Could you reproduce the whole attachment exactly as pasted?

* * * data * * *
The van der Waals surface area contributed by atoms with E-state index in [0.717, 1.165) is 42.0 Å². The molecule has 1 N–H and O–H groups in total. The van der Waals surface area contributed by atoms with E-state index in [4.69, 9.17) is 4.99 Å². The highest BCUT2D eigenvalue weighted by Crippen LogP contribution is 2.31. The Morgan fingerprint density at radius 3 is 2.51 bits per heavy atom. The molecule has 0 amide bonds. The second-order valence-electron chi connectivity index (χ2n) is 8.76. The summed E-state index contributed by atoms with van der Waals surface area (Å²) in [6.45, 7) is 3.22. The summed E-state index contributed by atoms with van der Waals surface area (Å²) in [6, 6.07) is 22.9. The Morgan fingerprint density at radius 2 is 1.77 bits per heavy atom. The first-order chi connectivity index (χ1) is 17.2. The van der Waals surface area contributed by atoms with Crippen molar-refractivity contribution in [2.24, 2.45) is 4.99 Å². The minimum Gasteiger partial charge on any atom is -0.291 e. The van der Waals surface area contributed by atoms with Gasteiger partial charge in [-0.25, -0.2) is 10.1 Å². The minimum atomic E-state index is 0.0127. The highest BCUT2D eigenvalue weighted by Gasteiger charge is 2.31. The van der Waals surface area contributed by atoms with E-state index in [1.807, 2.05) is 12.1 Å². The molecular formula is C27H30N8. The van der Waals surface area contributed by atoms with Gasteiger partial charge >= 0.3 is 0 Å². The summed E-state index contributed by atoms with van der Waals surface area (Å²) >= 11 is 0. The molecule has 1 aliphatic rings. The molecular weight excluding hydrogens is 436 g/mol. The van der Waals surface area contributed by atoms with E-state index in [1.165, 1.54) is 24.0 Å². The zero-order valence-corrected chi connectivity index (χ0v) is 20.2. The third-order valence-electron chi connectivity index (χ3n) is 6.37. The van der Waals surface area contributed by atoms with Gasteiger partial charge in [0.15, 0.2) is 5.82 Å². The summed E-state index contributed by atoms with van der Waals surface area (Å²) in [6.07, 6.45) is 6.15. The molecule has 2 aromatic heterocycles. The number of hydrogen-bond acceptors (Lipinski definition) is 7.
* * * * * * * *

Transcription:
The van der Waals surface area contributed by atoms with E-state index in [0.717, 1.165) is 42.0 Å². The molecule has 1 N–H and O–H groups in total. The van der Waals surface area contributed by atoms with E-state index in [4.69, 9.17) is 4.99 Å². The highest BCUT2D eigenvalue weighted by Crippen LogP contribution is 2.31. The Morgan fingerprint density at radius 3 is 2.51 bits per heavy atom. The molecule has 0 amide bonds. The second-order valence-electron chi connectivity index (χ2n) is 8.76. The summed E-state index contributed by atoms with van der Waals surface area (Å²) in [6.45, 7) is 3.22. The summed E-state index contributed by atoms with van der Waals surface area (Å²) in [6, 6.07) is 22.9. The Morgan fingerprint density at radius 2 is 1.77 bits per heavy atom. The first-order chi connectivity index (χ1) is 17.2. The van der Waals surface area contributed by atoms with Crippen molar-refractivity contribution in [2.24, 2.45) is 4.99 Å². The minimum Gasteiger partial charge on any atom is -0.291 e. The van der Waals surface area contributed by atoms with Gasteiger partial charge in [-0.25, -0.2) is 10.1 Å². The minimum atomic E-state index is 0.0127. The highest BCUT2D eigenvalue weighted by Gasteiger charge is 2.31. The van der Waals surface area contributed by atoms with E-state index in [1.807, 2.05) is 12.1 Å². The molecular formula is C27H30N8. The van der Waals surface area contributed by atoms with Gasteiger partial charge >= 0.3 is 0 Å². The summed E-state index contributed by atoms with van der Waals surface area (Å²) >= 11 is 0. The molecule has 1 aliphatic rings. The molecular weight excluding hydrogens is 436 g/mol. The van der Waals surface area contributed by atoms with E-state index in [1.165, 1.54) is 24.0 Å². The zero-order valence-corrected chi connectivity index (χ0v) is 20.2. The third-order valence-electron chi connectivity index (χ3n) is 6.37. The van der Waals surface area contributed by atoms with Gasteiger partial charge in [0.15, 0.2) is 5.82 Å². The summed E-state index contributed by atoms with van der Waals surface area (Å²) in [6.07, 6.45) is 6.15. The molecule has 2 aromatic heterocycles. The number of hydrogen-bond acceptors (Lipinski definition) is 7.